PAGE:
November 19, 2004: You can start salivating now. After many months of serving the theatrical equivalent of half-thawed TV dinners, Broadway has finally delivered a juicy gourmet's banquet of a play. Michael Frayn's "Democracy," which opened last night at the Brooks Atkinson Theater, is one of those rare dramas that don't just dare to think big but that fully translate their high aspirations to the stage, with sharp style and thrilling clarity. For New York theatergoers who have endured the recent spate of dutiful revivals and misconceived star vehicles, watching Mr. Frayn's gripping study of the fraught glory years of Chancellor Willy Brandt of West Germany and the spy who loved him is like riding a wave after dog paddling in shallow waters.READ THE REVIEW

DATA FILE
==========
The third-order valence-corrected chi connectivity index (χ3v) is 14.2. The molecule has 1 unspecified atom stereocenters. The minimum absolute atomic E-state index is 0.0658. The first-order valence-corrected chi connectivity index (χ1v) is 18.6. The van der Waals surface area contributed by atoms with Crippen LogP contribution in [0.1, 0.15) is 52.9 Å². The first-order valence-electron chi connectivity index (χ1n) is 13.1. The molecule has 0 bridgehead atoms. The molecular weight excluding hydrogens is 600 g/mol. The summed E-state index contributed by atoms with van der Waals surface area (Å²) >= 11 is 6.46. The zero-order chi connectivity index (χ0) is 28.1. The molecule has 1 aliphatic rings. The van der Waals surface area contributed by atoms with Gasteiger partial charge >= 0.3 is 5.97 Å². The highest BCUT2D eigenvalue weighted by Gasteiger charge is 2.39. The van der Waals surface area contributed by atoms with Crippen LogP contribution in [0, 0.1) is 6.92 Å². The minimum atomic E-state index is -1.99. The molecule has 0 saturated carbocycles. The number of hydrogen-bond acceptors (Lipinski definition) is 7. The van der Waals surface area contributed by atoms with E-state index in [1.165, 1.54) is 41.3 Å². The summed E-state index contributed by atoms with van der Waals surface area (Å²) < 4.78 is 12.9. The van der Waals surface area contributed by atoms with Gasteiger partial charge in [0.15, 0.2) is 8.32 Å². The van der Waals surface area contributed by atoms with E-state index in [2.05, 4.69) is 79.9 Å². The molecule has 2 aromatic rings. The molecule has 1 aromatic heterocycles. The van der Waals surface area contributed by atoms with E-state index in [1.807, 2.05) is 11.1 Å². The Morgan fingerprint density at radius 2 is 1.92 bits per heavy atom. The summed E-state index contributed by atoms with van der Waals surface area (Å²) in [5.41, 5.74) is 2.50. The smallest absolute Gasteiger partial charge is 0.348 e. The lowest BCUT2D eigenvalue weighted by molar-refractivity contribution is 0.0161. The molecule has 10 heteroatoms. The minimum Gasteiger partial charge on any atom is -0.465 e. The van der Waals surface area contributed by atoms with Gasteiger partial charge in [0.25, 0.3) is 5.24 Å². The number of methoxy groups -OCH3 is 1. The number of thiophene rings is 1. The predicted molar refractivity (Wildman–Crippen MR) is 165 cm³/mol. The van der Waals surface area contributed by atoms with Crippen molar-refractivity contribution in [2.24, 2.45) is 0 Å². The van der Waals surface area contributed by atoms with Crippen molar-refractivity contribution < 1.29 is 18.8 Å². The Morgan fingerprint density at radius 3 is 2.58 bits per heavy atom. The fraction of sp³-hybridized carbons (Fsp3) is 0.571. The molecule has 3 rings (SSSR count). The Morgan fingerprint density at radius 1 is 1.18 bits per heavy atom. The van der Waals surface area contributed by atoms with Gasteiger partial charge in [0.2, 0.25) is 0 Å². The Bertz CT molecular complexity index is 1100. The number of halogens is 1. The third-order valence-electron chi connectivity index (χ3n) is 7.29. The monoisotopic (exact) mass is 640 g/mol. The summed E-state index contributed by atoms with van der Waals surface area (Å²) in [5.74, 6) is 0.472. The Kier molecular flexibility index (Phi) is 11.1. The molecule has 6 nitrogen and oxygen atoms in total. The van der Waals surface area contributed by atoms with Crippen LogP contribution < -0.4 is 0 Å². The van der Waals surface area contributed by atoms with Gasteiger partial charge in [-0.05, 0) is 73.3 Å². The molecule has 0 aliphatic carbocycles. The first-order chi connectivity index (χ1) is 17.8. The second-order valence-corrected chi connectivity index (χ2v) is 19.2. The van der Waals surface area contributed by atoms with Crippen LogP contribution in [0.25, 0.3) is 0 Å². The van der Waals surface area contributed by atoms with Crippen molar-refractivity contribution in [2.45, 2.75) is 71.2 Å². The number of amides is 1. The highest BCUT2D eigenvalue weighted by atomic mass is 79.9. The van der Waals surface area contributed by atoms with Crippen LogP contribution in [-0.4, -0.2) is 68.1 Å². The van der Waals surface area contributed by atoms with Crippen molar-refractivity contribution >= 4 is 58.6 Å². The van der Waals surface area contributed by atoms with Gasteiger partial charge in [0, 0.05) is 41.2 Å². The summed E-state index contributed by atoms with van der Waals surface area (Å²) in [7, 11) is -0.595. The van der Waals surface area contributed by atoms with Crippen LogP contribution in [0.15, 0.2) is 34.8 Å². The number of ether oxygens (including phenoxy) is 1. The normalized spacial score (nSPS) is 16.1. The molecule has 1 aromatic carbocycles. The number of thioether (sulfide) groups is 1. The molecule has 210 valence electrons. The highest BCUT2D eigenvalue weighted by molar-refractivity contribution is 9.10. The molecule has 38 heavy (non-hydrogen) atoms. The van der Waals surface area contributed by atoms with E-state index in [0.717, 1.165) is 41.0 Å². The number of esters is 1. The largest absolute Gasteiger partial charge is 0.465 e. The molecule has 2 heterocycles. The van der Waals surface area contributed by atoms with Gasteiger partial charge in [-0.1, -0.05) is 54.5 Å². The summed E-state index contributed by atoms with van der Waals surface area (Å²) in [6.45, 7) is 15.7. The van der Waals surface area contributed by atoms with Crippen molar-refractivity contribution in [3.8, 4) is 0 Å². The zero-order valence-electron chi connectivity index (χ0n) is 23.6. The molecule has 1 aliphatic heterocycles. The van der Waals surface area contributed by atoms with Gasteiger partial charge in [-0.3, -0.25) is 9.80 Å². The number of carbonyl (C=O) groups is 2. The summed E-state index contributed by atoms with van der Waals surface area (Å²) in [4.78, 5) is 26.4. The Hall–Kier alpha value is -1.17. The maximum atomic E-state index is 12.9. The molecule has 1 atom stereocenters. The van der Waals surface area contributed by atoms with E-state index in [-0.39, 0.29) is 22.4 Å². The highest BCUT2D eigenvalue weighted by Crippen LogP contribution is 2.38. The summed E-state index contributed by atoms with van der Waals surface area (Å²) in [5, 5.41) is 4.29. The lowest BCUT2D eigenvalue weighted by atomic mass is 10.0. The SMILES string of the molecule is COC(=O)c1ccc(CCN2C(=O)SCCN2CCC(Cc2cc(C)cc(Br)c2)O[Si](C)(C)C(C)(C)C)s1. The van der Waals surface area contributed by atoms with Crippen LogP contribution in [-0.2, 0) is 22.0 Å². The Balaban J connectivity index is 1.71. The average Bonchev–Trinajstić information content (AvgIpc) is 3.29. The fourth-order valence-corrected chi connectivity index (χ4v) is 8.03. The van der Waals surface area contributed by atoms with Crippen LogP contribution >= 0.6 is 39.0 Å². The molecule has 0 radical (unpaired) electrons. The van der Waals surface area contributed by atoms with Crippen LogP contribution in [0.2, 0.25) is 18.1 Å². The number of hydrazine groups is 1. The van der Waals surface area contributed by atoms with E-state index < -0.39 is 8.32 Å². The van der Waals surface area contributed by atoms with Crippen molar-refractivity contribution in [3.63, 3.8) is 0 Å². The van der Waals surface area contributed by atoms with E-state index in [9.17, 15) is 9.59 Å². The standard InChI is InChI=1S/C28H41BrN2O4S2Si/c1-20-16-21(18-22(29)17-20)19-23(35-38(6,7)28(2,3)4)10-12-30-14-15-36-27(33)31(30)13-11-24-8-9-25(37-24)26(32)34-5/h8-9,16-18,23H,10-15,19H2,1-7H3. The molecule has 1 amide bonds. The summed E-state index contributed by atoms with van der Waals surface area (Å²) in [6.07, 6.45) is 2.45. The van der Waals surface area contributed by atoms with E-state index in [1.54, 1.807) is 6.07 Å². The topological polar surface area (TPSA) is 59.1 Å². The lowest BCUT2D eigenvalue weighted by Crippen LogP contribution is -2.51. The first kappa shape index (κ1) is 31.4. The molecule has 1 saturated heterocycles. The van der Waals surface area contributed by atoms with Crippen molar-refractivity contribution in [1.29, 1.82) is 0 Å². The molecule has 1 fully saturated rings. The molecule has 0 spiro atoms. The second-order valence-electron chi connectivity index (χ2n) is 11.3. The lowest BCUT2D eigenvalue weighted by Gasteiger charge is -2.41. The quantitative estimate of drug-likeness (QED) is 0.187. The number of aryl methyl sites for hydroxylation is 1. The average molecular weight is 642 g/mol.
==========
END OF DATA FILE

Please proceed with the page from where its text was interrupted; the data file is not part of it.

Democracy BROADWAY REVIEWS
- Opening Night:
- November 18, 2004
- April 17, 2005
Theater: Brooks Atkinson / 256 West 47th Street, New York, NY, 10036Synopsis:BUY TICKETS BUY GROUP TICKETS
The National Theatre of Great Britain's critically acclaimed production of Democracy, a new play by Michael Frayn, directed by Michael Blakemore, comes to Broadway. Winner of the 2003 Evening Standard Award for Best Play, the 2003 Critics' Circle Award for Best Play, and the 2003 South Bank Award for Best Play.
A thrilling and moving tale of espionage, loyalty, unexpected betrayals and the paths we choose in life, Democracy is set in West Germany in the late 1960s - a time of hope and unlimited possibilities. The play charts the astonishing career of Willy Brandt, in his brief but remarkable tenure as Germany's first liberal leader for nearly forty years. Always present but rarely noticed is Günter Guillaume, Brandt's devoted personal assistant - and no less devoted in his other role as a double-agent, spying on Brandt for East Germany's infamous Ministry of State Security.
NEW YORK TIMES REVIEW OF Democracy